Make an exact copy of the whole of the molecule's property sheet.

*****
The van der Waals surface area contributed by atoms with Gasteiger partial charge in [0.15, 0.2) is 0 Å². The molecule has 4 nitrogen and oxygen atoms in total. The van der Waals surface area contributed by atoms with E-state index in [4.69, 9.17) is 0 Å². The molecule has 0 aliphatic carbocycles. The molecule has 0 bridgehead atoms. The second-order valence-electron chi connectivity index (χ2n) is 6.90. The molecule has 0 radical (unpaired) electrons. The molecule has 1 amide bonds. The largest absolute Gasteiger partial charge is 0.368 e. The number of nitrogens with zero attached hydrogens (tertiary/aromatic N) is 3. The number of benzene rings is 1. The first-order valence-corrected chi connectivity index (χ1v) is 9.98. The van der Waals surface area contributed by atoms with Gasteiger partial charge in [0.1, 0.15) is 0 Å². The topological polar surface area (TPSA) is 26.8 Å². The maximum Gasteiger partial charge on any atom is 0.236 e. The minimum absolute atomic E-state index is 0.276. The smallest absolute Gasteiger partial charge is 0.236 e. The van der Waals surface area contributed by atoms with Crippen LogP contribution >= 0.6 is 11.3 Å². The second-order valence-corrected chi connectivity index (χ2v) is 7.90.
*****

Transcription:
The van der Waals surface area contributed by atoms with Gasteiger partial charge in [0.15, 0.2) is 0 Å². The molecule has 4 nitrogen and oxygen atoms in total. The van der Waals surface area contributed by atoms with E-state index in [4.69, 9.17) is 0 Å². The molecule has 0 aliphatic carbocycles. The molecule has 0 bridgehead atoms. The second-order valence-electron chi connectivity index (χ2n) is 6.90. The molecule has 0 radical (unpaired) electrons. The molecule has 1 amide bonds. The largest absolute Gasteiger partial charge is 0.368 e. The number of nitrogens with zero attached hydrogens (tertiary/aromatic N) is 3. The number of benzene rings is 1. The first-order valence-corrected chi connectivity index (χ1v) is 9.98. The van der Waals surface area contributed by atoms with Gasteiger partial charge in [0.1, 0.15) is 0 Å². The topological polar surface area (TPSA) is 26.8 Å². The maximum Gasteiger partial charge on any atom is 0.236 e. The minimum absolute atomic E-state index is 0.276. The smallest absolute Gasteiger partial charge is 0.236 e. The van der Waals surface area contributed by atoms with Crippen LogP contribution >= 0.6 is 11.3 Å². The second-order valence-corrected chi connectivity index (χ2v) is 7.90.